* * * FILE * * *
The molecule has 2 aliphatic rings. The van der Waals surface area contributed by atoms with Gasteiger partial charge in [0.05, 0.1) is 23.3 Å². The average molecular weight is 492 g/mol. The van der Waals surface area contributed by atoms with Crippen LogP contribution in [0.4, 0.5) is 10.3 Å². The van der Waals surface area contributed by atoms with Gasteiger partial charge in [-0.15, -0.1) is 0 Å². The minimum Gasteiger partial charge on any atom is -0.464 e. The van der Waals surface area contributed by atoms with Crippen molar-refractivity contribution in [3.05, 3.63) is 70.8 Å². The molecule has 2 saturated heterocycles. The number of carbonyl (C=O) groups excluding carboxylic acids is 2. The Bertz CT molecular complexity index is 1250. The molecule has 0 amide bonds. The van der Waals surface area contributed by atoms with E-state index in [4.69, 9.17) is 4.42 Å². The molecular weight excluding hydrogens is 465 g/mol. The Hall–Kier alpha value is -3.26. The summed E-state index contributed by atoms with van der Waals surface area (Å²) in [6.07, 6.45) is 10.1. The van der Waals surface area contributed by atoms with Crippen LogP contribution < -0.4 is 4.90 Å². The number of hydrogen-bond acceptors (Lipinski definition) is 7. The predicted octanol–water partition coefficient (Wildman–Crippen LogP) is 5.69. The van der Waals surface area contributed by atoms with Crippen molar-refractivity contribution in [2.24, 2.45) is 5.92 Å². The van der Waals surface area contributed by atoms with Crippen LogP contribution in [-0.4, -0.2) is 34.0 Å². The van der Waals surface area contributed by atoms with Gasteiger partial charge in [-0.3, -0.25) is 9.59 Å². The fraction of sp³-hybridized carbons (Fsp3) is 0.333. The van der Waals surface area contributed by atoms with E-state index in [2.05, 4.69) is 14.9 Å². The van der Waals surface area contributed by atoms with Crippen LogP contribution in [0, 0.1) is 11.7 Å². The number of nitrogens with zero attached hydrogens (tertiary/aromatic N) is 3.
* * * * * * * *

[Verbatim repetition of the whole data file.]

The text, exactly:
The molecule has 2 aliphatic rings. The van der Waals surface area contributed by atoms with Gasteiger partial charge in [0.05, 0.1) is 23.3 Å². The average molecular weight is 492 g/mol. The van der Waals surface area contributed by atoms with Crippen LogP contribution in [0.4, 0.5) is 10.3 Å². The van der Waals surface area contributed by atoms with Gasteiger partial charge in [-0.15, -0.1) is 0 Å². The minimum Gasteiger partial charge on any atom is -0.464 e. The van der Waals surface area contributed by atoms with Crippen molar-refractivity contribution in [3.05, 3.63) is 70.8 Å². The molecule has 2 saturated heterocycles. The number of carbonyl (C=O) groups excluding carboxylic acids is 2. The Bertz CT molecular complexity index is 1250. The molecule has 0 amide bonds. The van der Waals surface area contributed by atoms with E-state index in [4.69, 9.17) is 4.42 Å². The molecular weight excluding hydrogens is 465 g/mol. The Hall–Kier alpha value is -3.26. The summed E-state index contributed by atoms with van der Waals surface area (Å²) in [6.07, 6.45) is 10.1. The van der Waals surface area contributed by atoms with Crippen LogP contribution < -0.4 is 4.90 Å². The number of hydrogen-bond acceptors (Lipinski definition) is 7. The predicted octanol–water partition coefficient (Wildman–Crippen LogP) is 5.69. The van der Waals surface area contributed by atoms with Crippen molar-refractivity contribution in [2.24, 2.45) is 5.92 Å². The van der Waals surface area contributed by atoms with Crippen LogP contribution in [-0.4, -0.2) is 34.0 Å². The van der Waals surface area contributed by atoms with Gasteiger partial charge in [-0.3, -0.25) is 9.59 Å². The fraction of sp³-hybridized carbons (Fsp3) is 0.333. The van der Waals surface area contributed by atoms with E-state index in [2.05, 4.69) is 14.9 Å². The van der Waals surface area contributed by atoms with Crippen LogP contribution in [0, 0.1) is 11.7 Å². The number of nitrogens with zero attached hydrogens (tertiary/aromatic N) is 3.